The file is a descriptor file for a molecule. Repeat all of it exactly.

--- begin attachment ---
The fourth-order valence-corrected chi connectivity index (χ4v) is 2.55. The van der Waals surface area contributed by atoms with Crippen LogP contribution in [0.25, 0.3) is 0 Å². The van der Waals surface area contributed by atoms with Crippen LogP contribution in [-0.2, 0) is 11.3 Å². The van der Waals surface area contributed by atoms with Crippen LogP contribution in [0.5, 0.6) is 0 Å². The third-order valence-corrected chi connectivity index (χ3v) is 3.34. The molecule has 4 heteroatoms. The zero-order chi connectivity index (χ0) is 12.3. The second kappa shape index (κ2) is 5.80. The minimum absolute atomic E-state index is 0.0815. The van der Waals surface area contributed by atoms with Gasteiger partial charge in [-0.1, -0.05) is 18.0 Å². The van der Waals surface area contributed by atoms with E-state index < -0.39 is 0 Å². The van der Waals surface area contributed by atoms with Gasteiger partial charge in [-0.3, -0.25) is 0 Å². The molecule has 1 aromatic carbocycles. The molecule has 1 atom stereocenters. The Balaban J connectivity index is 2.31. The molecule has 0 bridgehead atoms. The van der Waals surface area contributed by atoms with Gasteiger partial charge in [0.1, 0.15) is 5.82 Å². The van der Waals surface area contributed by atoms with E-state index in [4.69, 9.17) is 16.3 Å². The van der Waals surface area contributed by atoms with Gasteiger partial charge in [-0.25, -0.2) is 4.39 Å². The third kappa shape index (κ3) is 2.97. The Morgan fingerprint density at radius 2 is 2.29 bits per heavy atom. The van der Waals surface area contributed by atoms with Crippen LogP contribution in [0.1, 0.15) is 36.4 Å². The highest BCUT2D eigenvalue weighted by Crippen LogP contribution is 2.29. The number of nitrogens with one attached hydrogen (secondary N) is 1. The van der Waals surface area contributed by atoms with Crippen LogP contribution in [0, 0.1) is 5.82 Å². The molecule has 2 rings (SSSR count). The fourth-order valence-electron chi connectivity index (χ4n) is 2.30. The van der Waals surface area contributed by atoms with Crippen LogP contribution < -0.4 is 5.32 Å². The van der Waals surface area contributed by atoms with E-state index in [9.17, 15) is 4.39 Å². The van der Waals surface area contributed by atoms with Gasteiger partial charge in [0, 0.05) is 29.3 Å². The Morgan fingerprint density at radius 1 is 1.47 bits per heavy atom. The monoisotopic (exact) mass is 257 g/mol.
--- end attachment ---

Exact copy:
The fourth-order valence-corrected chi connectivity index (χ4v) is 2.55. The van der Waals surface area contributed by atoms with Crippen LogP contribution in [0.25, 0.3) is 0 Å². The van der Waals surface area contributed by atoms with Crippen LogP contribution in [-0.2, 0) is 11.3 Å². The van der Waals surface area contributed by atoms with Crippen LogP contribution in [0.5, 0.6) is 0 Å². The third-order valence-corrected chi connectivity index (χ3v) is 3.34. The molecule has 4 heteroatoms. The zero-order chi connectivity index (χ0) is 12.3. The second kappa shape index (κ2) is 5.80. The minimum absolute atomic E-state index is 0.0815. The van der Waals surface area contributed by atoms with Gasteiger partial charge in [-0.1, -0.05) is 18.0 Å². The van der Waals surface area contributed by atoms with E-state index < -0.39 is 0 Å². The van der Waals surface area contributed by atoms with Gasteiger partial charge in [-0.3, -0.25) is 0 Å². The molecule has 1 aromatic carbocycles. The molecule has 1 atom stereocenters. The Balaban J connectivity index is 2.31. The molecule has 0 bridgehead atoms. The van der Waals surface area contributed by atoms with Gasteiger partial charge in [0.1, 0.15) is 5.82 Å². The van der Waals surface area contributed by atoms with E-state index in [4.69, 9.17) is 16.3 Å². The van der Waals surface area contributed by atoms with Gasteiger partial charge in [-0.25, -0.2) is 4.39 Å². The third kappa shape index (κ3) is 2.97. The Morgan fingerprint density at radius 2 is 2.29 bits per heavy atom. The van der Waals surface area contributed by atoms with Crippen LogP contribution in [0.1, 0.15) is 36.4 Å². The highest BCUT2D eigenvalue weighted by Crippen LogP contribution is 2.29. The number of nitrogens with one attached hydrogen (secondary N) is 1. The van der Waals surface area contributed by atoms with Crippen LogP contribution in [0, 0.1) is 5.82 Å². The molecule has 2 rings (SSSR count). The fourth-order valence-electron chi connectivity index (χ4n) is 2.30. The van der Waals surface area contributed by atoms with Crippen LogP contribution < -0.4 is 5.32 Å². The van der Waals surface area contributed by atoms with E-state index in [9.17, 15) is 4.39 Å². The van der Waals surface area contributed by atoms with Gasteiger partial charge in [0, 0.05) is 29.3 Å². The Morgan fingerprint density at radius 1 is 1.47 bits per heavy atom. The monoisotopic (exact) mass is 257 g/mol.